CSS design patterns: Helper classes

CSS can be one of the most frustrating technologies in web development. Things like browser inconsistencies/hacks, quirks/standards modes, conditional comments, etc. are things I wish I didn’t have to worry about. To make things even worse, CSS lacks of one of the most fundamental features in any language: variables. Is it possible to write reusable CSS?

Helper classes are reusable rules that use class selectors (sometimes combined with type/ID selectors). Helper classes are designed to let you:

  1. Apply style to an element without having to create a special rule for that element: This means you can write less CSS. You can apply multiple helper classes to an element, as opposed to creating a special class and declare multiple properties in it.
  2. Abstract away browser inconsistencies: One helper class can declare multiple properties that have the same effect, but target different browsers.
  3. Make documents more style-readable: In server-side programming we are concerned to write readable programs, so by reading the code we can easily understand the program’s behaviour. When using helper classes in a document, by reading the code you should easily visualise its appearance. The class name should describe the effect of the rule, in other words, by knowing the class name we should have a solid idea of what the element will look like when that rule is applied.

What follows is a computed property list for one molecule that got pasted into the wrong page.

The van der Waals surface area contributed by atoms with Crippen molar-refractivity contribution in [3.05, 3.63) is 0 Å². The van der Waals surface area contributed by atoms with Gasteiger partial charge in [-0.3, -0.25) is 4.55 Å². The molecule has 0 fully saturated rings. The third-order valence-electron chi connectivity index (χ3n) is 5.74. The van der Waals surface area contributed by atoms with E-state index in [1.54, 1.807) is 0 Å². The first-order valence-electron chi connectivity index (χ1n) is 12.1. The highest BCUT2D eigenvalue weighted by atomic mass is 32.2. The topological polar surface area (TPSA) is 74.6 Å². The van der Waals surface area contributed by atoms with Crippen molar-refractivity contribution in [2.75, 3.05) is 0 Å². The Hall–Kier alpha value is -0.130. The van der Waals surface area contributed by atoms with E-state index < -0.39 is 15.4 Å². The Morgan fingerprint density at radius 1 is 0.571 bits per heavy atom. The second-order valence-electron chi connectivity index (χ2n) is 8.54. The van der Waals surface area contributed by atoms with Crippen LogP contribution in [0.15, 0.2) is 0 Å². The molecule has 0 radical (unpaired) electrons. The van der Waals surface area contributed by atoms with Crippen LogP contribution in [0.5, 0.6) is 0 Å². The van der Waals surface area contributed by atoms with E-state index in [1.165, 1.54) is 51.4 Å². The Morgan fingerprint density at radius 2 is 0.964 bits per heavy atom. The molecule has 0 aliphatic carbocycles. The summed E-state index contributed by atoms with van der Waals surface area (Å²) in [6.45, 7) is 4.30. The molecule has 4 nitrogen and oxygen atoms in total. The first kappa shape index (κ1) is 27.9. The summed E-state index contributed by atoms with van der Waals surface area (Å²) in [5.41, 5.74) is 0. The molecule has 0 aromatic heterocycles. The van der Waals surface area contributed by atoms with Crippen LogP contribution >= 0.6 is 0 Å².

Example 1: Combining rules

Given the following rules:

.underline { text-decoration: underline; }
.highlight { background-color: #ffc; }

…here is an example of how you can combine multiple rules by applying multiple classes to an element. As you can see it’s very easy to visualise how the element will render by reading the classes names.

<span class="underline highlight">very important text</a>

Example 2: Abstracting away browser inconsistencies

.block { display: block; }
.inline-block { display: -moz-inline-box; display: inline-block; }

The .block class is useful when you need an inline element to behave like a block element, can be applied to <span>, <a>, <label>, etc. The .inline-block class shows how we can use helper classes to handle different browsers.

Example 3: Powerful selectors

.float_r { float: right; }
p img.float_r { margin-left: 0.5em; }

I like the second rule very much, because it shows how helper classes can help us write more powerful CSS. This rule is not a helper class, but takes advantage of helper classes, it says: for all images that are inside paragraphs and that are floating to the right, apply a 0.5em margin on the left, so there is a space between the image and the paragraph’s text.

By using helper classes we are basically tagging the elements with style information that, as opposed with inline styling, it’s not actually implemented. The last example looks very similar to an attribute selector, like input[type="text"], which is almost the same as an XPath query with a predicate. In essence all selectors are queries against the document’s structure and/or user-defined class names. If you use class names that describe a particular style then you can query against the document’s style.

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Tags: css
Originally published at http://maxtoroq.wordpress.com/2008/08/17/css-design-patterns-helper-classes/